Domestic Goats: Man's Second Best Friend

Bob Olmstead talks about the benefits of domestic goats, why goats make the perfect addition to your homestead, the quality of their milk and cheese, and the savings compared to raising cows.
By Bob Olmstead
November/December 1970
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Human is a well-chosen word for all farm animals, the goat is by long odds the most nearly human. The goat family holds dances and plays games like Follow the Leader and King of the Mountain.
PHOTO: FOTOLIA/MONDEGOFOTO


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Ah yes. That has to be the domestic goat. The goat was the first animal to be domesticated, besides the dog. And it still isn't really housebroken. This is a matter of the highest importance for he or she who would master a goat. Master a goat? Well I guess I have to use some word for it. Unlike other farm animals who meet danger (like you for instance) by running away, a goat's instinct is to face his enemy and dodge him. You can drive a cow, but as for the goat, to hell with it. The goat will come with you providing that you have something good for it. Something like leguminous hays and wheats and vegetables to eat.

Of all domestic dairy animals, the domestic goat has the widest range—from the Equator to within ten or fifteen degrees of the Poles. In severe climates the goat does need warm shelter but the Finns have settled that. The goat warms the family and the family warms the goat, in separate but equal stalls. One caution: The goat does need a chance to dry his hoofs every day or our caprine friend will develop hoof rot.

The goat has utility—he can survive and prosper in country that would starve a cow. With his leathery mouth and fantastic digestive system, there's mighty little a goat won't eat. True, some plants are poisonous to him (such as the False Hellebore, whatever that is) but it is only starvation which drives a goat to eat such.

There is an obvious hint for us admirers of the goat in all this. Almost any scrubby leftover land is good enough for this animal. And he's content in much smaller confines than the cow. Your backyard is plenty for a buck, a doe and a yearling. So long as you have the leguminous hay, the wheat, the alfalfa, and the vegetables. In theory it's quite all right to keep a goat in Seattle but beware of disturbing your middle class neighbors. Figure about 100 square feet per goat, about what you need for a human in an office.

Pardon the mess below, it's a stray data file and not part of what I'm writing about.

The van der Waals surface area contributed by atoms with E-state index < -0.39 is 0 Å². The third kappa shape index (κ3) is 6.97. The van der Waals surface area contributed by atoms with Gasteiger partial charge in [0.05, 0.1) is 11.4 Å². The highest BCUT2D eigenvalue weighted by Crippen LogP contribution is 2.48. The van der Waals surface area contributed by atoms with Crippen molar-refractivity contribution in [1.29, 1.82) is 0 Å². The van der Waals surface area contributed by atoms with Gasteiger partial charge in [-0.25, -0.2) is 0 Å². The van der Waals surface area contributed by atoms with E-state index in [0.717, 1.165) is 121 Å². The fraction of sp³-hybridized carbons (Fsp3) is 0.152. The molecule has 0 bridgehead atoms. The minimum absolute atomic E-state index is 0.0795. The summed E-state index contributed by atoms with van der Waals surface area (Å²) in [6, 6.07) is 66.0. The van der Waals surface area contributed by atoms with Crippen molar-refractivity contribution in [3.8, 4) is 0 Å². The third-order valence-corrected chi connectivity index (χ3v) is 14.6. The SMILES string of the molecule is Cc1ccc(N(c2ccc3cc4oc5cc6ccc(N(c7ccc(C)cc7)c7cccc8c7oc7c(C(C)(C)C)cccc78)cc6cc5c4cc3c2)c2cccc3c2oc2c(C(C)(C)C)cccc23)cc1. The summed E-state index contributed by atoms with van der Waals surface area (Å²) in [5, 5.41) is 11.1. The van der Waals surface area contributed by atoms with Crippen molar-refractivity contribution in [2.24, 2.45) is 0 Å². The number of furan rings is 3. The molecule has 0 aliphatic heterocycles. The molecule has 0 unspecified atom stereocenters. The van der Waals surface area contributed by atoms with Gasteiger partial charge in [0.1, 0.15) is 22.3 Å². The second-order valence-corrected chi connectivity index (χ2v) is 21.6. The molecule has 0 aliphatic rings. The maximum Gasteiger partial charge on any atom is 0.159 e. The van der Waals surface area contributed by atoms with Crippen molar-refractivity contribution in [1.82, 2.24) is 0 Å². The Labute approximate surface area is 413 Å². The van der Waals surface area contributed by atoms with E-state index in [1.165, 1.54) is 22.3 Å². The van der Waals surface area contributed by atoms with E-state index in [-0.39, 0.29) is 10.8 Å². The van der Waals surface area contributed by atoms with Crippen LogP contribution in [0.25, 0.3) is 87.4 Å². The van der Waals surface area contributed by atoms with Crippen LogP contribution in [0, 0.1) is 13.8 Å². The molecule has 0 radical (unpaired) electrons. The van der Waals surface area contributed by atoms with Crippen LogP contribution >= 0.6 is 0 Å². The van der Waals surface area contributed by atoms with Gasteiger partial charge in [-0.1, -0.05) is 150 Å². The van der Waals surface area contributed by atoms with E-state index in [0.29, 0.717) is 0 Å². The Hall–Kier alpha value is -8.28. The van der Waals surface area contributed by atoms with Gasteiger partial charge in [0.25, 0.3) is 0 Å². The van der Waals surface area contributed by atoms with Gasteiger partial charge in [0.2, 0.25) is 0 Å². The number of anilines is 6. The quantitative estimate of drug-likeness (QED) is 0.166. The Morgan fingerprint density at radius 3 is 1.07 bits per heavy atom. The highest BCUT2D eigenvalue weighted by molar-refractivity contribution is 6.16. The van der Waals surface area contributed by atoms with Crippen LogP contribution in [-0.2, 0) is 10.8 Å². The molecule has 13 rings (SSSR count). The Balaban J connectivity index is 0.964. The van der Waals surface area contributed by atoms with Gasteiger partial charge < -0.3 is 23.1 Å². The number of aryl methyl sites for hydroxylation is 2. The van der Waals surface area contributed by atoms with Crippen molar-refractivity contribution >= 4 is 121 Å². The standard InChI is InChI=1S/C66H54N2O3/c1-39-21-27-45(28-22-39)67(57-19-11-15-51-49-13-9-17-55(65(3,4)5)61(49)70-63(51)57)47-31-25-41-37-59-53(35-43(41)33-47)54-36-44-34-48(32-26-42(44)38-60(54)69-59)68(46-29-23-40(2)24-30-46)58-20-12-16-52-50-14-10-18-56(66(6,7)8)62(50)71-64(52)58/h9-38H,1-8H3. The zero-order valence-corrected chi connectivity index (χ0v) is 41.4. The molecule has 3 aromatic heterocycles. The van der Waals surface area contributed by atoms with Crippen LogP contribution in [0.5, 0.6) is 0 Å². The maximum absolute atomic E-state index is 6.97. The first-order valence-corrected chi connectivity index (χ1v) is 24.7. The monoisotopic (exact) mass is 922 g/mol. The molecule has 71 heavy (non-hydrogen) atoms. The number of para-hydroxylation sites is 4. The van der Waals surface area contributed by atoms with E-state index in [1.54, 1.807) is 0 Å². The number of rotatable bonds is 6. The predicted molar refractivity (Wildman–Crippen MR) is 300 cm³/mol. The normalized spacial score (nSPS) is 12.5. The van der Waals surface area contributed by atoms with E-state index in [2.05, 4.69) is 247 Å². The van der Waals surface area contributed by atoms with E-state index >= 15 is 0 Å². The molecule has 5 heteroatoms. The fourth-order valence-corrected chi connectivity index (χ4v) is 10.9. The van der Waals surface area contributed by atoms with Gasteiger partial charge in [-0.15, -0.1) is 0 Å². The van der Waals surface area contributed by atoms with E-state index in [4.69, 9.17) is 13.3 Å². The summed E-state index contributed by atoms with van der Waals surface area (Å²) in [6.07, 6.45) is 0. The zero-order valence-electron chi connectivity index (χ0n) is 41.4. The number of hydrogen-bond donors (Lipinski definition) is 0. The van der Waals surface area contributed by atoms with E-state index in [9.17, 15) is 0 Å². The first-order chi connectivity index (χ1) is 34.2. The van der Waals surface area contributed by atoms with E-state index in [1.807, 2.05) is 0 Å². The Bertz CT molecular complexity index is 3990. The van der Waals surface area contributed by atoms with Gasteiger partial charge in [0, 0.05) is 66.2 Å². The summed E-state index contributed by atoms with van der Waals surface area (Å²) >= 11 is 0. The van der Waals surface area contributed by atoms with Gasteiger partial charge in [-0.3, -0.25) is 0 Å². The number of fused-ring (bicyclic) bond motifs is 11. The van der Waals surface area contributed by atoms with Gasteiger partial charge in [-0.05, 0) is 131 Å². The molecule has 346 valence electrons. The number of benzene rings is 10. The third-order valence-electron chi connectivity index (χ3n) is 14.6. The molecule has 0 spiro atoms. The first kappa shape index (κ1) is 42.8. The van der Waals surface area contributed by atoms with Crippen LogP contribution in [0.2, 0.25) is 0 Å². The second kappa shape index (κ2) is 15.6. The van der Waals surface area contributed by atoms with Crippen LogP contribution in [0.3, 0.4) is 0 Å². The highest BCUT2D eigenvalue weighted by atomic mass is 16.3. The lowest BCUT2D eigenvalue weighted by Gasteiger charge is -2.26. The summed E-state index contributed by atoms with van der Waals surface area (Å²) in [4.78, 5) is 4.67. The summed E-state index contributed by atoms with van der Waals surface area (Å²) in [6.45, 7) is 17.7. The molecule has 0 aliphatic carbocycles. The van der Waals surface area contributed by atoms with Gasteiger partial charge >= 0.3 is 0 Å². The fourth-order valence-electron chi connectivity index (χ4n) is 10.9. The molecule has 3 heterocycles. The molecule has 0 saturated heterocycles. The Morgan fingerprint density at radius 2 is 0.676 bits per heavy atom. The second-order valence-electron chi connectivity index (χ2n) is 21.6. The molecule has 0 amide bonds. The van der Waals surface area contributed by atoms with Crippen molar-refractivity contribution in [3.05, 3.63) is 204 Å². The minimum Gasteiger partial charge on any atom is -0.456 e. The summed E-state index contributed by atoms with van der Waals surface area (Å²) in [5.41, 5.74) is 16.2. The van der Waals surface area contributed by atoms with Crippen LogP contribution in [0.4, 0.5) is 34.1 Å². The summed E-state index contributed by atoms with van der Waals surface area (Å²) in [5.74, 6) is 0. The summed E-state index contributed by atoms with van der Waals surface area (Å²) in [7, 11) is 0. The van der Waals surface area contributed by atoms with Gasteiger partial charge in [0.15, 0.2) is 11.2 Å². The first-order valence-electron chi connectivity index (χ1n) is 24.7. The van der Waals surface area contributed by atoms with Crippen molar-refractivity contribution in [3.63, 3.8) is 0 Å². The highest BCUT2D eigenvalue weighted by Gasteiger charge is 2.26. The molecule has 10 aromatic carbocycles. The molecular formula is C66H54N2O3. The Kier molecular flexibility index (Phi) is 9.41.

Human is a well-chosen word for all farm animals, the goat is by long odds the most nearly human. The goat family holds dances and plays games like Follow the Leader and King of the Mountain. The bucks enjoy pretending to butt you, especially when you bend over. And sometimes it isn't pretense, as I found once when I was digging portholes. If a buck butts you, he immediately loses respect for you. So. With one hand you bend his head backwards to the backbone, with the other hand you twist his tail and you throw him on the ground. A lot of growers do this every two weeks to their bucks. Agricolan brutality. Yep.

Goats are famous leapers and can survive perfectly well in the wild. So build your fences at least five feet high. Electric fences must be three strand affairs.

Purchasing a goat is far too complicated to go into here, so I'll just mention a few things. You had jolly well better be acquainted with this subject before you do any purchasing. The Oregon Department of Agriculture and the U.S. Department of Agriculture have pamphlets but you're better off buying a book written by some English author. They're the world's best farmers and gardeners.

Fact. It is important that you understand four words. Thoroughbred, crossbred, grade and scrub. A thoroughbred goat, bottle-broke, i.e., a weaned animal, is a product of a registered dam (that's mom) and a registered sire (that's dad). And a thoroughbred can't be had for much less than $100. At least the buck should be thoroughbred, and should be the most expensive buck you can afford. Just be sure he's a milking buck, if you're interested in milk.